MAY Day is a commemoration of an event in Chicago in 1886 when demonstrating workers were killed by the police during a general strike for the eight-hour day.
Working hours at that time were unbelievably long by modern standards.
Today we still have a working time problem.
But now the main issue is the "epidemic" of zero-hours contracts, where employers will not guarantee employees any hours at all.
While this provides flexibility for employers and, perhaps, for some employees like students, zero-hours contracts generally generate a great deal of insecurity for employees.
They have to be available, but they don't know whether they will be working or for how long.
They don't know if they will be able to pay their bills.
Ed Miliband, the Labour Party leader, has recently outlined some policy proposals which would attempt to control the problem of zero-hours.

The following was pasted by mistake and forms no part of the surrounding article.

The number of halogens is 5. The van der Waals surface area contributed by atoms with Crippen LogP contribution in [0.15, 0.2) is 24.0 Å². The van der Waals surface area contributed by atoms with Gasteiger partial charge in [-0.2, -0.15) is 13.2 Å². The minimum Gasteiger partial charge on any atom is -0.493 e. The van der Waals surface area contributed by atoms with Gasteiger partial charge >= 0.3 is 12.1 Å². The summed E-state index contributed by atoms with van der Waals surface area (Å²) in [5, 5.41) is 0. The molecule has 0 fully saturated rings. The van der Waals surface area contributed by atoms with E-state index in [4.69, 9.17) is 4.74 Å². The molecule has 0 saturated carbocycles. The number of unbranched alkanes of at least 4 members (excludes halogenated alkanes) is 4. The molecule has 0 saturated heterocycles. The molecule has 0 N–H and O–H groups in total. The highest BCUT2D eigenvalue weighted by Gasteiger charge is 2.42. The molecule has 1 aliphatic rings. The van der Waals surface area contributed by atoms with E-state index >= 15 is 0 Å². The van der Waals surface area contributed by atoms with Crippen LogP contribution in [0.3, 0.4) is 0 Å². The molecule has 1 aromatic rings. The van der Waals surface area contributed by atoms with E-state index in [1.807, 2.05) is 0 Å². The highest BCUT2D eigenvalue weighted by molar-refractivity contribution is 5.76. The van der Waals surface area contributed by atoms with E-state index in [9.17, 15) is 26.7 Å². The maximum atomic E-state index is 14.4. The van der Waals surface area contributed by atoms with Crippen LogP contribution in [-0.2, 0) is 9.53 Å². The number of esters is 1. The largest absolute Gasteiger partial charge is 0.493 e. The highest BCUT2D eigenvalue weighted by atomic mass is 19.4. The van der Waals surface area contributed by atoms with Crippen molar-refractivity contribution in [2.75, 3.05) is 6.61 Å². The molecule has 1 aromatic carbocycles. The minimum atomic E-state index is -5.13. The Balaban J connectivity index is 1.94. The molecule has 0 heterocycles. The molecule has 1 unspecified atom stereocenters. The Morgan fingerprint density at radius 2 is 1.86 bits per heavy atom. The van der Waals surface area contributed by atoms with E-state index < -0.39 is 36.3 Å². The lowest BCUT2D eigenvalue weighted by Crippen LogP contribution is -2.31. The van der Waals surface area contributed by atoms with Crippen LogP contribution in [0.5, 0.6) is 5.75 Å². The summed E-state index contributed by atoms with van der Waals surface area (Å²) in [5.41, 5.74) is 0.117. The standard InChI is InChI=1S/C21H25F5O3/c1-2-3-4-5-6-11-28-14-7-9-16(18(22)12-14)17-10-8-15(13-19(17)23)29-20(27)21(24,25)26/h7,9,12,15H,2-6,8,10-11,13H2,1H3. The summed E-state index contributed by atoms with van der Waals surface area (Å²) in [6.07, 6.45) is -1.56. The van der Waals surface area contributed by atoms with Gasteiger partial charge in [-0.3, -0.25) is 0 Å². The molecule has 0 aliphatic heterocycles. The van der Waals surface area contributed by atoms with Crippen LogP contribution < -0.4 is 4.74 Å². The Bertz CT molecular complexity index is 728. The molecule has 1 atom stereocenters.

* We need to ensure workers can demand a fixed-hours contract when they have worked regular hours over six months for the same employer.
* Employees should receive a fixed-hours contract automatically when they have worked regular hours for more than a year – unless they choose to opt out.
* Employees must be protected from employers forcing them to be available all hours and insisting they can't work for others – or cancelling shifts at short notice for no money.
There remain difficulties ensuring employers can't get around the controls; for example, by only offering five months' work.
Labour's plans to deal with zero-hours contracts, alongside Labour's Campaign for the Living Wage, are both part of its focus on the cost of living crisis.
The Department of Employment and Learning has announced a consultation on zero-hours contracts in Northern Ireland.
Hopefully, the department will take the Labour leader's proposals into consideration.
On yet another issue, we need to prevent a race to the bottom.
Boyd Black is secretary of the Labour Party in Northern Ireland